Astrid Berwald was a pianist, a piano-teacher, and a member of the Royal Swedish Academy of Music.
Astrid Berwald was born in 1886. She was the youngest daughter in a family of four children born to the composer and engineer Hjalmar Berwald — himself the son of the composer Franz Berwald —and his wife Thora Berwald. Astrid Berwald studied at Richard Andersson’s school of music from 1895 to 1908, apart from a couple of years during which she studied counterpoint with Ernst Ellberg at the conservatoire of the Royal Swedish Academy of Music (now the Royal College of Music). Following the completion of her studies Ellberg was tasked by Berwaldstiftelsen in 1909 with reconstructing Franz Berwald’s lost score for the Sinfonie Capricieuse using the surviving partial score, or the four-part draft, as the foundation piece. Astrid Berwald made her official debut by performing a concert in Gothenburg in 1907 and then began her career as a pianist. She undertook two study trips to Berlin. The first was from 1908 to 1911 during which she studied piano with Ernst von Dohnány and music theory with Paul Juon — both of these were at Hochschule für Musik (now the Universität der Künste Berlin, UdK). During her second trip, from 1920 to 1921, she studied piano with Georg Bertram at Sternsches Konservatorium.
Astrid Berwald was the only one of Franz Berwald’s grandchildren who devoted herself to music. Although she never became — and perhaps never wanted to become — a piano-teacher at the Royal College of Music, she remained loyal to her first piano-teacher, Richard Andersson, and his music school, located at Brunnsgatan 28, where she taught for over fifty years. This resulted in her concert-playing becoming quite limited. She would sometimes accompany singers during their recitals and appear on the radio, other times she would perform as a chamber musician, primarily as part of the Berwald trio. The trio formed in 1936 and folded in 1962, by which time Astrid Berwald had long since performing as a soloist. The other two members of the trio were the violinist Lottie Andreason and the cellist Carin de Frumerie-Luthander. They generally always included one of Astrid Berwald’s grandfather’s five piano pieces for trios in their concert programmes.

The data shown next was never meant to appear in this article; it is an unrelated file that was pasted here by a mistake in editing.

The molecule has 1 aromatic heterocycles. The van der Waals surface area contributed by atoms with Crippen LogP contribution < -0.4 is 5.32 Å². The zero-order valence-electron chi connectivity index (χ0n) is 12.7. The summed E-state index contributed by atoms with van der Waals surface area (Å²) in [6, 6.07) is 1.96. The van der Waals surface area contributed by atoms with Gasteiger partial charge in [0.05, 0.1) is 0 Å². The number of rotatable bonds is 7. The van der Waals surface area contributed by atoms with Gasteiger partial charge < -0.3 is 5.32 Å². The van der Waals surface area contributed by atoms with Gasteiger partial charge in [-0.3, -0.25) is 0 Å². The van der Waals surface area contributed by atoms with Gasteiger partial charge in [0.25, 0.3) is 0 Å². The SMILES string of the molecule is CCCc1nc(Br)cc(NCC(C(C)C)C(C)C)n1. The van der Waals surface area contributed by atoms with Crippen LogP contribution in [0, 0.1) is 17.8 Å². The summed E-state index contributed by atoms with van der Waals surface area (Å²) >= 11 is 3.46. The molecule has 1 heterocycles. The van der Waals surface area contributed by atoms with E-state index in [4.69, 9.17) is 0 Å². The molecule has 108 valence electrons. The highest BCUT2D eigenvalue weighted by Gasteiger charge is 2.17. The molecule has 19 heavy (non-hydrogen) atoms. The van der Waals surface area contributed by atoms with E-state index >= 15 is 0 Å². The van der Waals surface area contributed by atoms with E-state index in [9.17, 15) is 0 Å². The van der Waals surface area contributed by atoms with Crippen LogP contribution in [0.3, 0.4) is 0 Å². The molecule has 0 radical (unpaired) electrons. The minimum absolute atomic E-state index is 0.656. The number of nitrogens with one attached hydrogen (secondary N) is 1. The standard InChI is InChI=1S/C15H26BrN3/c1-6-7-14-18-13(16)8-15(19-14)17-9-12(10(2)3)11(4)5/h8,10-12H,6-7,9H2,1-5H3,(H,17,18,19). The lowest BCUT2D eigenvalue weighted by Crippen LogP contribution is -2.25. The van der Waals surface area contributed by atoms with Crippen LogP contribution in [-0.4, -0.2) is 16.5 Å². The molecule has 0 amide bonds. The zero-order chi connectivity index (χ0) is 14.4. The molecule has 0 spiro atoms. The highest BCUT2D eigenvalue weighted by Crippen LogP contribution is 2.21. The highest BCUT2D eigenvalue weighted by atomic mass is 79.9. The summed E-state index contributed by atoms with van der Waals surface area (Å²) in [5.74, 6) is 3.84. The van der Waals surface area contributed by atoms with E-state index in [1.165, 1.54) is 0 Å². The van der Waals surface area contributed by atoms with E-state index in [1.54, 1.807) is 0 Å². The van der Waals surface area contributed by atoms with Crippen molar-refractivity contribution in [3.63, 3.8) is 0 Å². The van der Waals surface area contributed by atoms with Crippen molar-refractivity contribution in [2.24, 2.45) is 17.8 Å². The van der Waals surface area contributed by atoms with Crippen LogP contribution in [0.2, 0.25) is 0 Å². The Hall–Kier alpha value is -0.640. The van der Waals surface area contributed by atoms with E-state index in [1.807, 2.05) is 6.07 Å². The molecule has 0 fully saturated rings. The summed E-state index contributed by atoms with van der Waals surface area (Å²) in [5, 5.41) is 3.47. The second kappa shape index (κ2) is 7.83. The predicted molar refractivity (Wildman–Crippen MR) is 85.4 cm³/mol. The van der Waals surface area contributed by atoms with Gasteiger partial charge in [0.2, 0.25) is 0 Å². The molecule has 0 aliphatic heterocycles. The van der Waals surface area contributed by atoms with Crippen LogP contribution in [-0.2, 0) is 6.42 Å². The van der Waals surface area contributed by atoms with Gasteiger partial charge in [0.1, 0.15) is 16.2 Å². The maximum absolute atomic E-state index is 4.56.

Astrid Berwald’s first official performance probably occurred in connection with Richard Anderson’s sonata evening at the Royal Swedish Academy of Sciences auditorium on 29 April 1904. According to Eugène Fahlstedt, reviewer for the newspaper Svenska Dagbladet “the very young girl, said to be the granddaughter of Franz Berwald himself showed beautiful promise in her performances of Kuhnau’s and Emanuel Bach’s sonatas”. Astrid Berwald’s first solo concert with an orchestra occurred in the company of her friends from Richard Andersson’s school in an annual show held at the Royal Swedish Academy for Music auditorium. Astrid Berwald impressed the audience at the student concert held on 11 April 1906 by completely and “with a disciplined feeling in the phrasing, no small sense of imagination and a beautiful touch”, playing both Chopin’s E-minor concerto op.11 and Rachmaninov’s second concerto in C-minor.
Astrid Berwald also presented a musical premiere at the student concert on 27 April 1908: her grandfather’s forgotten piano concerto, performed in between Sergei Lyapunov’s first piano concerto and Weber’s concert piece. She probably was the soloist in the concluding piece: the grand and difficult D-flat major concerto by Christian Sinding. The first performance of the original Berwald concerto had Tor Aulin as the conductor, and Astrid Berwald later performed the piece with other conductors including Vaclav Talich in 1926 and 1932, Carl von Garguly, at a concert and on the radio in 1942, and Tor Mann, in 1946 and 1948. She also played Wilhelm Stenhammar’s second piano concerto as part of her repertoire in 1924, 1931, and in 1934, along with Mozart nr 20 in 1915, and Beethoven nr.4 in 1928, and Richard Strauss’ Burlesk in 1928, as well as the aforementioned concertos by Rachmaninov in 1918 and Chopin in 1917.
Whilst she was a member of the Berwald trio, Astrid Berwald worked tirelessly towards increasing knowledge of her grandfather’s music and getting it more widely disseminated. Her greatest contribution to society was, nevertheless, as a piano teacher at Richard Andersson’s school of music, where she worked from 1911 to 1935, and for which she was the director from 1935 to 1965. Several generations of children and young folk have testified to her lively and inspirational teaching style and above all her warm-heartedness. Her students included Fritjof Kjellberg, Seve Ljungman, and Margit Theorell.
Astrid Berwald was elected into the Royal Swedish Academy of Music as member nr.60 on 30 March 1935.
Astrid Berwald died in Shecheng, She Xian, Hebei in China on 16 January 1982. She was laid to rest in her family grave at the Northern Cemetery in Solna that same year.